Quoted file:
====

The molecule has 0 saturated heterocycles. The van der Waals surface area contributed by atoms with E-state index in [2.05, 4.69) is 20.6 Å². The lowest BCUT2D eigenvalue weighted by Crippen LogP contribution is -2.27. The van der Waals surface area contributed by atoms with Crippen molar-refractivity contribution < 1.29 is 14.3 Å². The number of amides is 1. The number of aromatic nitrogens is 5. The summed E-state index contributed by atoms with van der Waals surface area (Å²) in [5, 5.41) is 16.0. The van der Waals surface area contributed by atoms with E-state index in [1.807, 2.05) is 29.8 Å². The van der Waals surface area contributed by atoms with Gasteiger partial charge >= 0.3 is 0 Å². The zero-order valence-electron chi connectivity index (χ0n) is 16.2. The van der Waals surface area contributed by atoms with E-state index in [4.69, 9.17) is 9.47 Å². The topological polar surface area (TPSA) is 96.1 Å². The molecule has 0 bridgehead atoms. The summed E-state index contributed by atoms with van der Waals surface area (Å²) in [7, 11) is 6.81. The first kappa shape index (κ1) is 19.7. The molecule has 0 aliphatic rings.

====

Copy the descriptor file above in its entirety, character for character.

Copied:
The molecule has 0 saturated heterocycles. The van der Waals surface area contributed by atoms with E-state index in [2.05, 4.69) is 20.6 Å². The lowest BCUT2D eigenvalue weighted by Crippen LogP contribution is -2.27. The van der Waals surface area contributed by atoms with Crippen molar-refractivity contribution < 1.29 is 14.3 Å². The number of amides is 1. The number of aromatic nitrogens is 5. The summed E-state index contributed by atoms with van der Waals surface area (Å²) in [5, 5.41) is 16.0. The van der Waals surface area contributed by atoms with E-state index in [1.807, 2.05) is 29.8 Å². The van der Waals surface area contributed by atoms with Gasteiger partial charge >= 0.3 is 0 Å². The zero-order valence-electron chi connectivity index (χ0n) is 16.2. The van der Waals surface area contributed by atoms with E-state index in [4.69, 9.17) is 9.47 Å². The topological polar surface area (TPSA) is 96.1 Å². The molecule has 0 bridgehead atoms. The summed E-state index contributed by atoms with van der Waals surface area (Å²) in [7, 11) is 6.81. The first kappa shape index (κ1) is 19.7. The molecule has 0 aliphatic rings.